The TA505 cybercrime group has ramped up its attacks lately, with a set of campaigns bent on spreading the persistent SDBbot remote-access trojan (RAT) laterally throughout an entire corporate environment. SDBbot RAT is a custom job that has been observed in TA505 attacks since at least September 2019; it offers remote-access capabilities and has a few spyware aspects, including the ability to exfiltrate data from the victimized devices and networks.The custom RAT also offers persistent access and lateral network movement.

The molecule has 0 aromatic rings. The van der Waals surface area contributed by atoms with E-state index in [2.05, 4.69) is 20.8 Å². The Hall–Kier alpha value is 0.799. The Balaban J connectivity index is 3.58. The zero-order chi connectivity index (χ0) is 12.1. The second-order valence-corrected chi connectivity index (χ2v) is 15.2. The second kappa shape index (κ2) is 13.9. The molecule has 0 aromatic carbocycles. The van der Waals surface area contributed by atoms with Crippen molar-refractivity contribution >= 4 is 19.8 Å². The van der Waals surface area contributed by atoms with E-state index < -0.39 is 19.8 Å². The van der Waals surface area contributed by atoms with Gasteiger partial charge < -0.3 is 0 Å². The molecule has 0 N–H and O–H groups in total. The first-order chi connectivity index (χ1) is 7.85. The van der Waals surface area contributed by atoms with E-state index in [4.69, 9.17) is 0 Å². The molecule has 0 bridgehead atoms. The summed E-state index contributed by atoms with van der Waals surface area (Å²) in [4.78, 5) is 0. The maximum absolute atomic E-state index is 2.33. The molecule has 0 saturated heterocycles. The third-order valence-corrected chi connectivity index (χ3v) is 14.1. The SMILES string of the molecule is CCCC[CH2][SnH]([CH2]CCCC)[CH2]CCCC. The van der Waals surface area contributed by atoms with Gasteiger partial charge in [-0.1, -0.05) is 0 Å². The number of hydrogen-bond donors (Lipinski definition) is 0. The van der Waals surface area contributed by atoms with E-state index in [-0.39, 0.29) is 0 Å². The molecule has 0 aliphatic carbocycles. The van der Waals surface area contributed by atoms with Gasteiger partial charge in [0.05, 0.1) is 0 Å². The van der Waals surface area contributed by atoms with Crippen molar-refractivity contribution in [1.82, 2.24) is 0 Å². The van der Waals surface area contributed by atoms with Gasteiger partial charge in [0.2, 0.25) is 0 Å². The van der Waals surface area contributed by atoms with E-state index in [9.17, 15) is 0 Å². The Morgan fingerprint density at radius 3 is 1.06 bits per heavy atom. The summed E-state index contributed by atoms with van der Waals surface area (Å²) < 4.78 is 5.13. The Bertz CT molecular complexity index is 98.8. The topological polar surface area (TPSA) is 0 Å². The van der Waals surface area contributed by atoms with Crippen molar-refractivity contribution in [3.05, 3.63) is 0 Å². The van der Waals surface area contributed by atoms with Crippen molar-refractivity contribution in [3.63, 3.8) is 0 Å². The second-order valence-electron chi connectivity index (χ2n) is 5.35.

Recently, targeted emails were sent to enterprise employees in Europe. The malicious emails purported to be messages coming from the HR department via Onehub, which is a legitimate, cloud-based file-sharing application for businesses. The messages had attached, macro-enabled documents called simply “Resume.doc.” And if opened, they ultimately delivered the SDBbot malware, via a dropper containing embedded dynamic-link libraries (DLLs) and the use of an installer component. The emails were designed to extract Active Directory (AD) discovery data and user credentials, and to infect the environment with the SDBbot RAT. Once the malicious code was executed, it dropped a malicious binary (DLL) similar to CobaltStrike, which subsequently created and executed additional files. The three additional files make up SDBbot; there’s an installer, a loader and the payload itself. A Meterpreter reverser shell was used in order to remotely control compromised systems within the internal network. It was installed as a service using the execution of an encoded PowerShell script. The malicious PowerShell command decodes into a reverse shell connecting back to two malicious IP addresses. Analysts expect that this group will continue to target a wide range of industries using social engineering to deliver open-source and custom malware, while constantly adjusting TTPs and C2 infrastructure to evade detection.